What do we have to show? Moses could throw down his staff. We don’t have what the world would call a miracle – but it is. We show the world we have been with God by loving one another. We are not called to love the whole world. We are not commanded to take over the world and run it with our people. No, there is just one thing and it would be truly miraculous – the greatest miracle the world has ever seen and something they could never duplicate. “All men will know that you have been with me if you love one another.”
The older I get and the more I understand how miraculous this would be I understand this:
“When a newspaper posed the question, ‘What’s Wrong with the World?’ G. K. Chesterton reputedly wrote a brief letter in response:
G. K. Chesterton.’
Wendell Berry said well what I am coming to believe:
“As I have read the Gospels over the years, the belief has grown in me that Christ did not come to found an organized religion but came instead to found an unorganized one. He seems to have come to carry religion out of the temples into the fields and sheep pastures, onto the roadsides and the banks of the rivers, into the houses of sinners and publicans, into the town and the wilderness, toward the membership of all that is here.”
Yes, I know there are a thousand questions about what it means to love one another and I would much prefer Jesus had given us more practical instructions and while difficult we could still implement them. I wish he had given us 10,000 rules and regulations that would at least theoretically, be possible to follow and obey. I wish he had left footnotes with explanations or even a short list of exceptions but he didn’t. Only this, “love one another.”
Friends, I am seriously afraid we are going into a time when “brother will betray brother to death and a father his child. Children will rebel against their parents and have them put to death.” Matthew 10:21. Violence against people who disagree or are seen as enemies of the people will be permitted and excused. Sociopaths may give the permission but it will be ordinary people turning on each other. It will be the wolves encouraging the sheep to consume each other.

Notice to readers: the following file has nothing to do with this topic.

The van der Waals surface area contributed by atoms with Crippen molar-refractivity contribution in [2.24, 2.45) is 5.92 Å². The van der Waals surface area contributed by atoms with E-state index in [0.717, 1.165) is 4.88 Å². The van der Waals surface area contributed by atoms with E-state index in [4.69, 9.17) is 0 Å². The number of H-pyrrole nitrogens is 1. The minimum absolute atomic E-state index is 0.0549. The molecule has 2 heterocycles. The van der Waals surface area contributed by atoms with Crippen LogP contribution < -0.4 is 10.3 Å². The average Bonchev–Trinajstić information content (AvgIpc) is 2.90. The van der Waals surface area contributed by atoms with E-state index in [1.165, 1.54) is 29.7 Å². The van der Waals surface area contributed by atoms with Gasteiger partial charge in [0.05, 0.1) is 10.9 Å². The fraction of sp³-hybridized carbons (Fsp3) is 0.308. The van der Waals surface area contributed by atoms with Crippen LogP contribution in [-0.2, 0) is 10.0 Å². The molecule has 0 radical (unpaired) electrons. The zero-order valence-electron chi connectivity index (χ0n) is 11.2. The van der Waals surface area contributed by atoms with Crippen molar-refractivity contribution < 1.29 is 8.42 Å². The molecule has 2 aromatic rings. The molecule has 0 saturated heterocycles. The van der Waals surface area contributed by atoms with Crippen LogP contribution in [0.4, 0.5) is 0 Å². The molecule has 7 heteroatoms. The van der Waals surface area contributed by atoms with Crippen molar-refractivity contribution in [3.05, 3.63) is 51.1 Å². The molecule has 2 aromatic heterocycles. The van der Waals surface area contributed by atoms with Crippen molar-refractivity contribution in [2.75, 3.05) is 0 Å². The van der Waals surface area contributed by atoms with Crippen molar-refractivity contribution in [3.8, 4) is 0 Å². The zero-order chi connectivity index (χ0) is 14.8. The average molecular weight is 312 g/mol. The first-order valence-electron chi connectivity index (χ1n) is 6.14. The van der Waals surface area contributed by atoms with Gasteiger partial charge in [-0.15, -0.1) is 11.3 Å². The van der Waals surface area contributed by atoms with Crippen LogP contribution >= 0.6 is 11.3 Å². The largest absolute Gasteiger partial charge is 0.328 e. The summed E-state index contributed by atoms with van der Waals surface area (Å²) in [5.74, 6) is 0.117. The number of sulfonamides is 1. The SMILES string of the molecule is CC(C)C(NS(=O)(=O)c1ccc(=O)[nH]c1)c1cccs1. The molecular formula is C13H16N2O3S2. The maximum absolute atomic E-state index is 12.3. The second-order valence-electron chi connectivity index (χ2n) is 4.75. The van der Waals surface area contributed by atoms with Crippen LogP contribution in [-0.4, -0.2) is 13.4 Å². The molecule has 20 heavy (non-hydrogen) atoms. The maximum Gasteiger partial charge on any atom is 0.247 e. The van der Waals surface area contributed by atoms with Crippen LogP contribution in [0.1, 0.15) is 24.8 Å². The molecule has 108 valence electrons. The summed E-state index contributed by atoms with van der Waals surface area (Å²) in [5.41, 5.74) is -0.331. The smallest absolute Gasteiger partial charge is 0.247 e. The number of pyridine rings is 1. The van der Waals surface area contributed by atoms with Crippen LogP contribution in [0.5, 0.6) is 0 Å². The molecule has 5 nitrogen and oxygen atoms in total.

Ashton shared a review of the book, “Anatomy of a Genocide” that says so well what I fear the most:
“Killers knew their victims personally, and most of the time such familiarity only added to the sadistic glee with which they slaughtered children or buried entire families in mass graves. Many of the perpetrators were known as decent folk before the killings began, not displaying any particular tendencies toward violence or ideologically fueled hatred. And afterward, they were able to return to their normal lives without a trace of their capacities for cruelty or any indication of remorse or shame. The bloodshed seemingly left no stain.”
These are not skinheads or antifa. They are us – decent people.
In 1951 Hannah Arendt writes in “The Origins of Totalitarianism”
“In an ever-changing, incomprehensible world the masses had reached the point where they would, at the same time, believe everything and nothing, think that everything was possible and that nothing was true. … Mass propaganda discovered that its audience was ready at all times to believe the worst, no matter how absurd, and did not particularly object to being deceived because it held every statement to be a lie anyhow. The totalitarian mass leaders based their propaganda on the correct psychological assumption that, under such conditions, one could make people believe the most fantastic statements one day, and trust that if the next day they were given irrefutable proof of their falsehood, they would take refuge in cynicism; instead of deserting the leaders who had lied to them, they would protest that they had known all along that the statement was a lie and would admire the leaders for their superior tactical cleverness.”
“The trouble with Eichmann was precisely that so many were like him, and that the many were neither perverted nor sadistic, that they were, and still are, terribly and terrifyingly normal. From the viewpoint of our legal institutions and of our moral standards of judgment, this normality was much more terrifying than all the atrocities put together.”
The ideal subject of totalitarian rule is not the convinced Nazi or the convinced Communist, but people for whom the distinction between fact and fiction (i.e., the reality of experience) and the distinction between true and false (i.e., the standards of thought) no longer exist.”
This is why the world desperately needs the church to build holes and gates in the walls and to confront the hypocrisies of those of us who desire, like Barnabas and Peter, just to get along with everyone. That does not end well. It is why the definition of Christian cannot be political or even a religious affiliation. It is not limited to one quadrant. It can only be those who love one another against all odds and obstacles. It can be only one sign that proves we have been with God – that we love one another.